Business Monday

First taxes, now infrastructure?

President Donald Trump delivers a speech on June 7, 2017, in Cincinnati, Ohio, about transportation and infrastructure projects. The White House is expected to release the president’s infrastructure plan as early as the week ahead.
President Donald Trump delivers a speech on June 7, 2017, in Cincinnati, Ohio, about transportation and infrastructure projects. The White House is expected to release the president’s infrastructure plan as early as the week ahead. Getty Images

“Infrastructure is the easiest of all,” said President Donald Trump when he signed the tax bill into law in late December. But the tax law itself may make “easy” tougher.

The White House is expected to release the president’s infrastructure plan as early as the week ahead. It is long overdue, politically and economically.

During the campaign, Trump promised a $1 trillion infrastructure plan. He pledged to introduce the proposal within his first 100 days in office. That didn’t happen. He did spend five days in June (“Infrastructure Week,” the White House named it) calling for privatizing air traffic control, cutting the time it takes to obtain permits and committing $200 billion over nine years. But still no legislation.

Investors are expecting something. Construction, engineering and infrastructure stocks have generally outperformed the S&P 500 stock index over the past year.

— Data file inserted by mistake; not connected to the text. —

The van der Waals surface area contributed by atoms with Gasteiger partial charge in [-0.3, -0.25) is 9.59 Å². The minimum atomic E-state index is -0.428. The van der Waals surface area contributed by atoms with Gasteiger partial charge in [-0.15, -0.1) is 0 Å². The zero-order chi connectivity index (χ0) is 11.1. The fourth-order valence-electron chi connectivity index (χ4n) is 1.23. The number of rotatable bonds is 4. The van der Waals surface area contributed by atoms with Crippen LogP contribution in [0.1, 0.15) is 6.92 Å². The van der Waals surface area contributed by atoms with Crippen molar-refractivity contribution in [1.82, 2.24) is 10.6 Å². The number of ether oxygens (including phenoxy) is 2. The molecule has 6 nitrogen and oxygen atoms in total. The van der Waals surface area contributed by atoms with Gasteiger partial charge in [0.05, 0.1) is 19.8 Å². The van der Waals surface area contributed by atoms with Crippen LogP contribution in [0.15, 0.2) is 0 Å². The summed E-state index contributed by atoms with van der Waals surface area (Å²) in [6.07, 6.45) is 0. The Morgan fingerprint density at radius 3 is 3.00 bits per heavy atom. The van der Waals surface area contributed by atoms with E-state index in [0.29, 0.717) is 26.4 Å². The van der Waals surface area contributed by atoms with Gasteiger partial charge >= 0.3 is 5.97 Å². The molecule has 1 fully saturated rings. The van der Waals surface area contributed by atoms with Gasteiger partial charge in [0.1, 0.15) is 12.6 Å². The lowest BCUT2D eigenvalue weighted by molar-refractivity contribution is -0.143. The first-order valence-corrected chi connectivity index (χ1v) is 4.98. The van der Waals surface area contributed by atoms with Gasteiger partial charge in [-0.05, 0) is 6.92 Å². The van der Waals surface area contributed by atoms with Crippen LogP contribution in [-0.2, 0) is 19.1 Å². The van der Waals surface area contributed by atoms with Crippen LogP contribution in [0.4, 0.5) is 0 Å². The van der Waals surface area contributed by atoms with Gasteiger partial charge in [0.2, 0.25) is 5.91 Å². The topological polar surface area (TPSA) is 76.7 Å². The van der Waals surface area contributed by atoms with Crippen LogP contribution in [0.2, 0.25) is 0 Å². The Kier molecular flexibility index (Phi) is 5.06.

There’s no debate that America’s roads, bridges, rails, airports, and waterways need attention. The American Society of Civil Engineers’ gives the country’s infrastructure a D-plus. “Deteriorating infrastructure is impeding our ability to compete in the thriving global economy,” the group said in its latest report.

Public construction spending as a share of the national economy has fallen to its lowest level in at least a quarter of a century. Simply put, while the economy has grown, America has not reinvested in fundamental infrastructure. America has not taken advantage of historically low interest rates to borrow cheaply and spend the money on building projects that pay dividends in more efficient transportation, safer water and sewer systems, and a more competitive workforce.

The Congressional Budget Office figures the new tax law will increase the public debt owed by the country to almost equaling the annual economic output by 2027. That may make “easy” infrastructure investment that much more difficult.

Tom Hudson hosts ‘The Sunshine Economy’ on WLRN-FM; @HudsonsView.

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